Vibram USA’s class action suit, minimalist shoes, and the science and marketing of running
Minimalist Running Shoes, Science or Marketing?
Over the past few years, the running shoe section at your local sporting goods store has undergone some significant changes. The minimalist running shoe has become a mainstream option for recreational runners, even gaining support from Hollywood celebrities such as Hugh Jackman.
Old is new again
In the days before the “Running Boom” of the 1970’s, recreational running, road races, and putting a major marathon on your bucket list were uncommon pursuits. Historically speaking, runners around the world have run barefoot or in minimally supportive footwear. Fast forward post 1970, and running shoes became a significant market for the shoe companies as more and more recreational runners joined the movement.
The traditional running shoe was developed to include more support and cushioning features.
The more stable and thick soled running shoe creates a heel strike pattern, also called shod running.
Some believe the modern running shoe has become too cumbersome and thus a call for a return to a minimalist shoe has emerged to get back to a forefoot strike pattern which is seen in barefoot style running.
What exactly does the science say about minimalist running?
Proponents of barefoot or minimalist running argue that this style of running promotes better running mechanics and can reduce risk of injury.
The argument is:
- Bulky traditional running shoes have led to a heel strike pattern
- Increased impact force
- Weakening of foot intrinsic muscles.
What science says on this matter depends on what study you read (like almost everything, it seems). Most experts would agree that barefoot running does promote a forefoot strike which in turn can reduce ground impact force, stride length, and ground contact time. Running speed has shown to increase with lighter footwear. There is some good evidence that impact force at the knee may also be reduced. However, the force across the Achilles tendon is increased.
The rest is up for debate still as far as injury risk.
Recent studies have also called into question whether minimalist shoes actually simulate true barefoot running.
Running into legal trouble
Many footwear companies have marketed a minimalist shoe. One company, Vibram USA, maker of the FiveFingers running shoe was in the news recently. The company settled a class action lawsuit that alleged Vibram USA made false and unsubstantiated claims about the health benefits of its glove-like footwear.
Note: Visit fivefingerssettlement.com to keep up to date on refunds/claims and news about the class action suit.
Prior to the settlement, Vibram made claims that its footwear could help make the foot:
- Strengthen muscles in the feet and lower legs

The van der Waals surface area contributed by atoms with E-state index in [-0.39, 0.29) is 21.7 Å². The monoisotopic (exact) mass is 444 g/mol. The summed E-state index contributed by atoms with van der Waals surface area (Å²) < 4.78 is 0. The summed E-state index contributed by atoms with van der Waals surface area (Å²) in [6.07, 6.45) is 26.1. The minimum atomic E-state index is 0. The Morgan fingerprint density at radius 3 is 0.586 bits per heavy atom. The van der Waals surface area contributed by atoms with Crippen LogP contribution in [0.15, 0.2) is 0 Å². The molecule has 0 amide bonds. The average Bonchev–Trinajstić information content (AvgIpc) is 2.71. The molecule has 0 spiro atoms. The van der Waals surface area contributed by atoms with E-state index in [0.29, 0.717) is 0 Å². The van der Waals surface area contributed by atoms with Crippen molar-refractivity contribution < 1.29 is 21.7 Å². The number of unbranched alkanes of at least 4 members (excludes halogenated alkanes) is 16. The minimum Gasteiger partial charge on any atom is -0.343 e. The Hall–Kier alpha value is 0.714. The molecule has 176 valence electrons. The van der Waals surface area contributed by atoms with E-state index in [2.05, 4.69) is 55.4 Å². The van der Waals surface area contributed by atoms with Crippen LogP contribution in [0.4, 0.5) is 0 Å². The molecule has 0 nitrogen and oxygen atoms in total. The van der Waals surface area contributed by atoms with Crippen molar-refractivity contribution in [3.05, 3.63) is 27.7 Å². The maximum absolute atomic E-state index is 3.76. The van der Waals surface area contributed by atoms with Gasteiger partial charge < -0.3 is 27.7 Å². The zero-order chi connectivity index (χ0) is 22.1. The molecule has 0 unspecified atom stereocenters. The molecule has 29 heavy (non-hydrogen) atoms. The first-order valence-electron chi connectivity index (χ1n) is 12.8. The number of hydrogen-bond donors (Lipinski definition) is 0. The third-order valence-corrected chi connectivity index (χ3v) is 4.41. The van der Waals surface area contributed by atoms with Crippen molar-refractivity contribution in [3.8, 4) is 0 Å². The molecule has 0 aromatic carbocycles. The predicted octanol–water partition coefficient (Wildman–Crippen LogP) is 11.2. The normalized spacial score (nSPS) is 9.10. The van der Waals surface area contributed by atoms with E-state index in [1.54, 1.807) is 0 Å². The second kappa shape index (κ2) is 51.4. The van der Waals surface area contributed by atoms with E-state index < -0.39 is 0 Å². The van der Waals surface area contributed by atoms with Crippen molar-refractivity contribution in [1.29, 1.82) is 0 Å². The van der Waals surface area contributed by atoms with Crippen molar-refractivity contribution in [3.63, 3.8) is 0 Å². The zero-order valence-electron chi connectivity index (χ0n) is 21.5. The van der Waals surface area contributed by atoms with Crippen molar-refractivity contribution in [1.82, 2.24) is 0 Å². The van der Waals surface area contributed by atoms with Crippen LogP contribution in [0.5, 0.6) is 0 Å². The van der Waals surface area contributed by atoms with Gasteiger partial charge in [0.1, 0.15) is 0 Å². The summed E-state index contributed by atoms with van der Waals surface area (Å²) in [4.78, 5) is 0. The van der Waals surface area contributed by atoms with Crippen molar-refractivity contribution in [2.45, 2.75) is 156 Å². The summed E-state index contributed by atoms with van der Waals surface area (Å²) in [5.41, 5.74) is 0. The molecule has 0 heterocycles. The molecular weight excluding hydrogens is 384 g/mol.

- Improve range of motion
- Increase sensory reception important to balance and agility.
Are Vibram’s claims about the benefits wrong or just unproven at this point?
In the health and fitness world, we are inundated with claims regarding supplements, diet plans, and exercise equipment which will somehow make us healthier or stronger. Running shoes fall into this category.
Unlike prescription medications, these health remedies are not put through the vigorous process of FDA approval, so too good to be true claims are all too common.
Therefore, buyers beware.
The truth about minimalist running shoes probably lies somewhere in the middle at this point. There are valid scientific changes in running mechanics which could provide benefits if used correctly, but further research is needed to prove or disprove these claims–research that I’m sure Vibram USA would like to see support their health claims.
Should we all throw away our minimalist shoes or just realize the limitations of them?
In the age of Twitter, Facebook, and Instagram, we tend to swing from one extreme to the other and want immediate answers. Science cannot, however, provide definitive answers on the role minimalist running shoes play in reducing running injuries. There are many variables that play a role in running injuries such as training errors, terrain, and strength and flexibility imbalances, in addition to the running shoe.
It will likely take much larger studies to produce any conclusive results, but what science has shown is that if you do decide to pursue a minimalist running shoe, a gradual transition is necessary. Otherwise, you will likely suffer that injury you are trying to avoid.
So hang on to your minimalist shoes for now if you have them, and watch out for signs of an injury.
If you want a free injury screening or you’re interested in injury prevention or a run gait analysis, check out RunRight!